Measuring Success at Rescue Missions (Part Two)

How do we measure success at rescue missions? (Part Two)

Since January, when I first wrote about this topic, a lively discussion about it has continued on the IUGM’s e-mail discussion list.  It’s been interesting to see the various opinions that have been expressed by rescue mission workers.  As a result, I am more convinced than ever about the need for a consistent data-gathering process to measure the outcomes of rescue mission programs.  Here’s why I believe so strongly that we must get started with this process:

Strengthen Our Witness to the World – We know God is changing lives at our missions.  But how do we communicate this to people who do not share our spiritual convictions?  Actually, there is only one way;  by presenting some concrete numbers, which substantiate this fact in a language they understand. We must have real numbers to back up our claims!

A couple of months ago, this was brought home to me in a powerful way through a call from a reporter with the Washington Post.  She contacted me in the process of researching a story that to compared the success of “faith-based” programs in working with alcoholics and drug addicts with those that are government funded.

During a conversation that lasted almost an hour, I had a chance to talk about all the great things rescue missions are doing to help the addicted. Then she asked me the $64,000 Question, “What kind of success do your missions have in rehabilitating alcoholics and drug addicts?”  I was embarrassed to admit that we have not been doing on-going assessment of program outcomes, and that any figure I could give her would be just an educated guess.

A couple of weeks later I got a copy of the article, which was a three-page spread, starting on the first page of the Post’s Sunday edition.  It was complete with large photos and testimonies of people who had found sobriety at Teen Challenge and Victory Fellowship centers.  Both of these programs were given considerable attention, while the IUGM was mentioned in passing and the number of member missions was noted in a small chart. 

Why did they get all the attention?  Well, it was because they are keeping statistics!

Follow Up Need Not Be Difficult – I am not advocating a complex or time-consuming approach to program evaluation.  Spending a few hours once a year in contacting program graduates on the telephone or by mail (with return postage) is all that is needed to provide some concrete proof of good a job we are doing in our efforts to help addicts and alcoholics.  Only a few simple questions are necessary:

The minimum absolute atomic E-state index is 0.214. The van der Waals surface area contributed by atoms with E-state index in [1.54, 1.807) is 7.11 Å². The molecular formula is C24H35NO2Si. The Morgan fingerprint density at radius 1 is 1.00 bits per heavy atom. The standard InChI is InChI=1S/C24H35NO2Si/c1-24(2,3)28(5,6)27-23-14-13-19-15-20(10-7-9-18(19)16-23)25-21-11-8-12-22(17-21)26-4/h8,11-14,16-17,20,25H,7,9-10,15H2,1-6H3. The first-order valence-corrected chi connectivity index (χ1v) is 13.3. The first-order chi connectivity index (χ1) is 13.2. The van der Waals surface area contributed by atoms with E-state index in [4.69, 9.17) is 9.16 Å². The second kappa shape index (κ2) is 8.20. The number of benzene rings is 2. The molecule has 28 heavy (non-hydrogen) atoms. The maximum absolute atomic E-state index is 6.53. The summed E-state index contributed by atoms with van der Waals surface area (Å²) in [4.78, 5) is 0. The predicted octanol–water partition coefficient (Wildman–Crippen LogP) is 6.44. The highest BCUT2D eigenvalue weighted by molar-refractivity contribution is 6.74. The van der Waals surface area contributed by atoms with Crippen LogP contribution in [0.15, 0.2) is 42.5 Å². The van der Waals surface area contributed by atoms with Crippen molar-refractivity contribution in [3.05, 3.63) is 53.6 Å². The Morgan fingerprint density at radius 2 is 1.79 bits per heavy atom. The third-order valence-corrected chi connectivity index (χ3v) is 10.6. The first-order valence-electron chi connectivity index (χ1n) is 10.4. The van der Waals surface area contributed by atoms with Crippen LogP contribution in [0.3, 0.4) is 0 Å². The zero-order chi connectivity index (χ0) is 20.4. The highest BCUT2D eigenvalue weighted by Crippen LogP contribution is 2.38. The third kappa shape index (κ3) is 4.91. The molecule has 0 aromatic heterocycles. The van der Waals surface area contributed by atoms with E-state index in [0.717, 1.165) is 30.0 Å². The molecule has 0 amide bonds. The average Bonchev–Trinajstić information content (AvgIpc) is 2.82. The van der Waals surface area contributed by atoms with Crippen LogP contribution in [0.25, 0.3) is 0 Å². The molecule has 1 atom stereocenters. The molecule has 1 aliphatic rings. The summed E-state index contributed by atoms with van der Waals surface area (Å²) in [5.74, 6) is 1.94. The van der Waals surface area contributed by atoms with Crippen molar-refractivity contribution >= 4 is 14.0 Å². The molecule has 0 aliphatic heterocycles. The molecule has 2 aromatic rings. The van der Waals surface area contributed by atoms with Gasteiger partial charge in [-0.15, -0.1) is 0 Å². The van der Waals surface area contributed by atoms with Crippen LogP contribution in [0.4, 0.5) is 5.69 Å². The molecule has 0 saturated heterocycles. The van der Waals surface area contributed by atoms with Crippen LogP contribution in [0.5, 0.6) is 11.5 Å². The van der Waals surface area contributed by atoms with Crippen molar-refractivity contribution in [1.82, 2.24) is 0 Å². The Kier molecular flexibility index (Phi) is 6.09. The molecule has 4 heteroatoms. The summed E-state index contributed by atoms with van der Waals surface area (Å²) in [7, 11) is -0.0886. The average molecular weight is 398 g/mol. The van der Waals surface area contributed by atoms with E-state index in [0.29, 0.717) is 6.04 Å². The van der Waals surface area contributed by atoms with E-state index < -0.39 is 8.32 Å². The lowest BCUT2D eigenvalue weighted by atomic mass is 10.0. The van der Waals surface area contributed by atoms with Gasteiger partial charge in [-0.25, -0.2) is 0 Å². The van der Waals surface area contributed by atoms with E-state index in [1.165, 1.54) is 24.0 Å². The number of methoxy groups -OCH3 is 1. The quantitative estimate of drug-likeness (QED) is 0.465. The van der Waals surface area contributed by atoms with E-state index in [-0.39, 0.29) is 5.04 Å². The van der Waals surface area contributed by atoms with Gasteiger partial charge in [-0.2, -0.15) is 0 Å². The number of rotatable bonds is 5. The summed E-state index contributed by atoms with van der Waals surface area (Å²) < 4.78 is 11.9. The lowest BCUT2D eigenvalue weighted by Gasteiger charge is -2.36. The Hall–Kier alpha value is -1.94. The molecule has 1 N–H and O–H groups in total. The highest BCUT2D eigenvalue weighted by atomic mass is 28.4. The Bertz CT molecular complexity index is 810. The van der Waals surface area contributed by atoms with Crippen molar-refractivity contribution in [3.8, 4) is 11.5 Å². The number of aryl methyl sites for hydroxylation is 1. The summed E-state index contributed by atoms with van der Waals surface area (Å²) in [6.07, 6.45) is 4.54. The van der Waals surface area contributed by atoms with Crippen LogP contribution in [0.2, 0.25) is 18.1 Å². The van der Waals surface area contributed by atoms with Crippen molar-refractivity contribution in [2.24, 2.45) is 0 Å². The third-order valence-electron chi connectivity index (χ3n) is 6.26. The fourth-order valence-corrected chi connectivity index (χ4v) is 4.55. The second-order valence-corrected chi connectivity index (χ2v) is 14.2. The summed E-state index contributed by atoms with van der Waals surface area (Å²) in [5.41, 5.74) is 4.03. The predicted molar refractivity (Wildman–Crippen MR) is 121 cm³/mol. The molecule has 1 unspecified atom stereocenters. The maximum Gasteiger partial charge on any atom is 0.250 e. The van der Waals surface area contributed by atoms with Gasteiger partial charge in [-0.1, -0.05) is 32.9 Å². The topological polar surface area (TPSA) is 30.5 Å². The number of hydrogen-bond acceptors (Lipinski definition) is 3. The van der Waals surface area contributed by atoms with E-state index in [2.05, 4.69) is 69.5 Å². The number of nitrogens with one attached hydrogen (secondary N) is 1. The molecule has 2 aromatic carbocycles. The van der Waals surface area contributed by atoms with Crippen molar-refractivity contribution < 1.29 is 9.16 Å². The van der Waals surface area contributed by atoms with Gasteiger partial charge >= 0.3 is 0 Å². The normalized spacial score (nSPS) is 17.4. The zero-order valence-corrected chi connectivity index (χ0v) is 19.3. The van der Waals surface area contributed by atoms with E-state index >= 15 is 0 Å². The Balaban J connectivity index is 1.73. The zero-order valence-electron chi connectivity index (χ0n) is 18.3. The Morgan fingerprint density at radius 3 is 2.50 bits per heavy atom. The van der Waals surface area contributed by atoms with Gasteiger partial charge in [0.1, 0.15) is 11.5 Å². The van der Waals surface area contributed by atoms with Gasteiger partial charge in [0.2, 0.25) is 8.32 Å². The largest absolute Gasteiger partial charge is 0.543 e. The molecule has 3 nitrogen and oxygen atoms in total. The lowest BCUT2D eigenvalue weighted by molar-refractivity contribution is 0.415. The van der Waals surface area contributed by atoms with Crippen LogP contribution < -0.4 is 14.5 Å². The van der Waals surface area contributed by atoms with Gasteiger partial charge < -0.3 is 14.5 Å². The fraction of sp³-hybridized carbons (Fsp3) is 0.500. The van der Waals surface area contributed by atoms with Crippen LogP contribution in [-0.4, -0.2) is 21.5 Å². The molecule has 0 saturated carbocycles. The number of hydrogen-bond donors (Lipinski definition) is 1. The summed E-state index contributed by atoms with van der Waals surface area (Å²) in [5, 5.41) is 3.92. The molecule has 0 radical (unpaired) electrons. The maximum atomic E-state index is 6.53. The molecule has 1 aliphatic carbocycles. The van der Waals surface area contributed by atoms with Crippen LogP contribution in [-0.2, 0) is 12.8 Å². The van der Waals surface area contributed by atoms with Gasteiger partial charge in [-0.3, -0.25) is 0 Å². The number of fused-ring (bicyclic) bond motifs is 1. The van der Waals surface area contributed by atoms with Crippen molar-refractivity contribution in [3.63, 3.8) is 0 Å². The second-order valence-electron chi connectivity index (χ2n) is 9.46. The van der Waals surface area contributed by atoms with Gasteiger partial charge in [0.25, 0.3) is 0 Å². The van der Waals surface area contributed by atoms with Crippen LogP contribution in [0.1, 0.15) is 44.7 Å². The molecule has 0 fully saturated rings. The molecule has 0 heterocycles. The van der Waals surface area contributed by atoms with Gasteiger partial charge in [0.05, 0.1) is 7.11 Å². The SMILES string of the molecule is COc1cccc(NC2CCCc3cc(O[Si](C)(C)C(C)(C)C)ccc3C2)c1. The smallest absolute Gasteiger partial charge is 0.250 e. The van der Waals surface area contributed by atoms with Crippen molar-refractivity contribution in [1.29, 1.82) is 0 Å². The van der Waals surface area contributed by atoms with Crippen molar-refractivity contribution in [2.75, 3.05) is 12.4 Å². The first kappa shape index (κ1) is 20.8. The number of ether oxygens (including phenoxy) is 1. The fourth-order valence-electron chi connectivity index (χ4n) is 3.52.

• Have you been free of alcohol and drugs since leaving our program?
  • Are you using drugs and alcohol at this time?
  • Are you involved with a church?
  • Do you have job?
  • Do you have a home at this time?

And, as I mentioned in the previous article, a follow-up contact from your mission can be a real opportunity to encourage graduates, especially for those who may be struggling.

Program Evaluation is Good Stewardship – Every year, rescue missions spend literally millions of dollars in their efforts to help the needy.  It is our responsibility before God and our contributors to ensure that those dollars are spent wisely.

Much can be gained by taking time to see how well the graduates of our programs do after they leave our facilities.  Getting their feedback through an “exit interview” just before they graduate and following up on them after they leave will certainly help up to improve our programs.

Here are a few areas that can be enhanced through on-going program evaluation:

Staffing/Client ratio: Do we have enough chaplains, counselors, etc., to provide adequate one-on-one interaction with program participants?

Facilities: Is the building and environment conducive to a life-changing program?

Policies & Schedule: Are these promoting responsibility while providing a therapeutic environment?

Curriculum: Is the instruction component of the program adequately equipping participants to live as Christians, maintain sobriety, and face the issues of their lives successfully.

Program Scope & Activities: Are you providing kinds of services that will assist participants to be successful after they leave the program, i. e. educational activities, employment readiness, addiction-specific programming, etc.

Program Length & Process: Do participants spend enough time with you to really become prepared to live a new life once they are on their own?  Is there a system for measuring their progress within the program?

At this time, we are developing a program that can been used throughout the IUGM to evaluate program outcomes.  We would very much like to hear from you’re on this subject, so we encourage you to contact us at the IUGM’s Education Department.

October 1998

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